The second disc in my boxset of Farrelly Brothers flicks was Shallow Hal (2001), starring Jack Black as the eponymous ass who gets hypnotised by life-coach Tony Robbins into seeing people’s “inner beauty”, rather than their skin-deep physical appearance… which is a pretty interesting premise for a story, but the execution here is deeply, deeply flawed.
For one thing, the other characters talk about Hal as if he’s a good-natured, stand-up guy, whose obsession with chasing hot young chicks is just a personality blip… but since this “blip” is all we ever really learn about him, it actually defines his whole character, and makes him seem like a total dick. Likewise, we’re expected to believe that his love interest ‘Rosemary’ (Gwyneth Paltrow) is an adorable angel, despite the fact that she’s actually quite unpleasant and unsympathetic in her interactions with others. For example, the first time she meets Hal’s equally-shallow pal ‘Mauricio’ (Jason Alexander), she snidely makes fun of the clothes he’s wearing… and you could argue that she’s making a defensive attack prompted by the way he reacted when he first saw her, but surely a truly “beautiful” person wouldn’t be making those sorts of digs at all? And this is no slam against Paltrow, who I’ve found very sweet and charming in plenty other roles… but for all the hype about her character’s wonderful soul, she didn’t say or do anything here to make me fall for her, regardless of how she looked in hot-pants. True, Rosemary does do a lot of worthwhile volunteer work… but (as I’ve learned from personal experience) that doesn’t actually mean that a person is as patient and tolerant in their off-duty life as they are when they’re on-the-clock… and it doesn’t mean that they’re going to make a compatible romantic partner either.
There’s also the fact that when we see the “inner beauties” Hal is chasing from a more objective perspective, they aren’t just depicted as plain or “homely”, but made-up to be super-ugly pantomime grotesques… and Rosemary isn’t just overweight, but heavy enough to bend steel chair legs and capsize boats, like a cartoon. I realise that’s part of the “joke”, but if no one laughs is it still technically a joke? The movie also suggests that ugly or overweight people all have big hearts and wonderful personalities, while outwardly beautiful people are all superficial and mean… which is patently untrue.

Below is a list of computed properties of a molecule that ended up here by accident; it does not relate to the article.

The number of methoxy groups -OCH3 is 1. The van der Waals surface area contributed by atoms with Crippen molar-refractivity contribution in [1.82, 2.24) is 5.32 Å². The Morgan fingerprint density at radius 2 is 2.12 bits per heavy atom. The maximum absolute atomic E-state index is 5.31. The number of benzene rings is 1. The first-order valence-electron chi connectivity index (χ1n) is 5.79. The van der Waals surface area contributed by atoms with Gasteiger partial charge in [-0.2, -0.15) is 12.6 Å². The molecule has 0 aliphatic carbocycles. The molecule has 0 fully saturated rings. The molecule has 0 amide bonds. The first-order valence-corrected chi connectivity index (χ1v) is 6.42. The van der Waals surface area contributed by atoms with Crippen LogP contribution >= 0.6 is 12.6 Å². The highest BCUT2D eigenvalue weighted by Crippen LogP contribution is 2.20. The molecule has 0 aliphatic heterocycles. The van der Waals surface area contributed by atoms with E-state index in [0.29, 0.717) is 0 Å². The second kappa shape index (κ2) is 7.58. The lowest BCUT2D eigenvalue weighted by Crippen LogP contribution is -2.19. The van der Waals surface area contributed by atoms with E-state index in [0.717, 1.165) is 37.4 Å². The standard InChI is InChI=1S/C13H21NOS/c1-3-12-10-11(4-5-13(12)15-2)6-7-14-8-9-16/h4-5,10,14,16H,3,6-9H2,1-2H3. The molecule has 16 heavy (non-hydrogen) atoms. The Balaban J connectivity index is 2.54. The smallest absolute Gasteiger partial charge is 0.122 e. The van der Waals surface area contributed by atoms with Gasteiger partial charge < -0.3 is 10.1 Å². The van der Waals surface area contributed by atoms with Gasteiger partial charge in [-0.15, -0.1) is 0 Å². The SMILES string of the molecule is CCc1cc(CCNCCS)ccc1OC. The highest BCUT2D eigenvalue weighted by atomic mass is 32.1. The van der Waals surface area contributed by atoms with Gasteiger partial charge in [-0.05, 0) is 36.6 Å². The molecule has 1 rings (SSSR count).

On the complimentary side, I will say that this movie did make me cry a little… in fact the sub-plot about Hal bonding with the kids in the hospital actually had me getting a little pre-emptively teary, before those scenes even came around… so kudos to Black and Brianna Gardner (who plays lead moppet ‘Cadence’) for the work they did here. Fun fact: Brianna is the daughter of Tony Gardner, the special-effects-makeup-artist who worked on this movie, as well as many classic horror flicks. The supporting cast also included an uncredited Molly Shannon as Hal’s mother (in a flashback)… Black’s off-screen chums Kyle Gass and Laura Kightlinger as co-workers… Susan Ward as his hottie neighbour… and Brooke Burns as ‘Katrina’, the first “inner beauty” Hal chats up after being hypnotised, only to meet her again post-trance and see her as she really is. Burns played both versions of the character, and I still thought she looked pretty attractive wearing the fake “ugly” make-up in the later scene… she also seemed a lot nicer than Rosemary personality-wise, so I can’t help wondering why Hal didn’t bother to call her!
Note: Unsurprisingly this movie was far less successful than Mary, so the DVD doesn’t even have a “chapter selection” option on it, let alone a commentary!